During a visit to New Orleans last month , I came across this little fellow.
He was about 2 feet up on some broad-leaved plants planted around a tree in Washington Park, at the corner of Frenchmen and Royal Streets in Faubourg Marigny, just east of the French Quarter. Here’s an overview of the Square looking east, taken from about where the lizard was found.
I was actually a little surprised to find carolinensis, rather than sagrei. Anolis sagrei is well known as a good colonizer, both natural and introduced, and is now known from Florida, Texas, Georgia, and Louisiana, with stragglers reported as far north as Virginia. I was once given a tiny baby anole that was caught on a windowsill in Cambridge, Massachusetts (!) that I believe was this species; it had probably arrived as an egg in the soil of a houseplant.
Sagrei has been in New Orleans for close to 30 years, and was the first place in the US it became established outside Florida. I was thus expecting that in New Orleans I might see the same thing that’s occurring in Florida: sagrei being more abundant, and occupying the trunk-ground position, while carolinensis would move higher in the vegetation, into it’s ancestral trunk-crown position. It would be like recreating a bit of the Cuban ecomorph sequence, just as has happened in the Bahamas. I didn’t get to spend much time looking for anoles in New Orleans, so this may still be the case, despite my contrary observation (perhaps an instance of Ernest Williams’ principle of an Unsympathetic Nature).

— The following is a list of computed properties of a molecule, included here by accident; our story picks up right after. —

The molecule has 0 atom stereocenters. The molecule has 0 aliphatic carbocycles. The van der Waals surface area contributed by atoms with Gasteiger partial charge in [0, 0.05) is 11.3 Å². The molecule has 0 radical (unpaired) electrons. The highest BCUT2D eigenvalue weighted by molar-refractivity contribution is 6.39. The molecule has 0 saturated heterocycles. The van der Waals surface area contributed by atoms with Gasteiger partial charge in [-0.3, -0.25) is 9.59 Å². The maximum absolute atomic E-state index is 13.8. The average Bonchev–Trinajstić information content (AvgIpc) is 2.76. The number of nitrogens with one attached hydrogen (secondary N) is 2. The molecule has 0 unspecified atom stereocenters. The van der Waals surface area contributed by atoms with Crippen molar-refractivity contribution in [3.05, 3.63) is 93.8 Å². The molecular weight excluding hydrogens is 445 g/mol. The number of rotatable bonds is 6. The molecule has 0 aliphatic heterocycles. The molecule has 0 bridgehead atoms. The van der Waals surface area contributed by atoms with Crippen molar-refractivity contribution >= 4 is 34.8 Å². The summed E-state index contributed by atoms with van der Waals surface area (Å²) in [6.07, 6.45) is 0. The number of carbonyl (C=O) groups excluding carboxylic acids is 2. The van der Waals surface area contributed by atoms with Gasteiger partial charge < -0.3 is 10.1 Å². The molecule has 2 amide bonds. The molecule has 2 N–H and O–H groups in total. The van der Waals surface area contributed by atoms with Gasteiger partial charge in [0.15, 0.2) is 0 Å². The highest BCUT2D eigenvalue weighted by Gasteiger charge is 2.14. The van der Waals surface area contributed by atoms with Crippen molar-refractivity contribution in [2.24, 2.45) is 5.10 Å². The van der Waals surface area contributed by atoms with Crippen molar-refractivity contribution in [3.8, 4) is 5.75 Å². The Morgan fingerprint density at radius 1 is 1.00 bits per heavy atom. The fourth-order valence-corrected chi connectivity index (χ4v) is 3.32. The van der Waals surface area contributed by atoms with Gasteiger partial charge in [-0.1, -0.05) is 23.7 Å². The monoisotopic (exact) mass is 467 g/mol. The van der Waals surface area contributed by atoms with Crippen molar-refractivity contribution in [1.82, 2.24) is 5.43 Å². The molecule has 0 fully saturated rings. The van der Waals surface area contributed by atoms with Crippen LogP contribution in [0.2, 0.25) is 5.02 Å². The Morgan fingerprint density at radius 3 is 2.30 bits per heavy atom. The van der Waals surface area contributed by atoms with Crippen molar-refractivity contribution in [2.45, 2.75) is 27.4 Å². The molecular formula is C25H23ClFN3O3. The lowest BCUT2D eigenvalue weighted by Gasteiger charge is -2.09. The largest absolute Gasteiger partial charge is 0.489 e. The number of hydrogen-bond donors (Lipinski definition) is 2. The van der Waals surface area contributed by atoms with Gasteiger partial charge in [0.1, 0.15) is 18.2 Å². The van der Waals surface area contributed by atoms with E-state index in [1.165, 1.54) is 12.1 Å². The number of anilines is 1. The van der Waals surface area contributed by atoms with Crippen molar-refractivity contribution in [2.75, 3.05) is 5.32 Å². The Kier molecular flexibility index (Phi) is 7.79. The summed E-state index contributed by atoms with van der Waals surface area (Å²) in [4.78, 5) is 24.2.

It’s also possible that the reason I didn’t find them is that NOLA sagrei, have had a hard time in the last two winters, which have been unusually cold, and their numbers have been knocked down. I was also in coastal Mississippi during last month’s trip, and spent more time looking for anoles there, in Long Beach and Gulfport, including in better habitat than city streets, but found none. I was hoping to see if sagrei had spread there. Local residents did report that “chameleons” and lizards with throat fans (as well as geckos) occurred there, but that they would not be seen this time of year. And the temperatures were very cold– it was 27 F one night in Gulfport (a record low, I believe). (It was a warm 72 F in New Orleans the day I visited there.)
If any Annals readers have observations on what’s happened to sagrei in its more northern haunts the last couple of years, please report them here. There have been other introduced herps that have flourished for a while, only to be adversely affected by winter conditions which, while not typical, occur every one to a few decades. An introduction of Eleutherodactylus coqui in Miami was wiped out by a cold winter, and the pythons in Florida were hard hit last winter (2009-2010).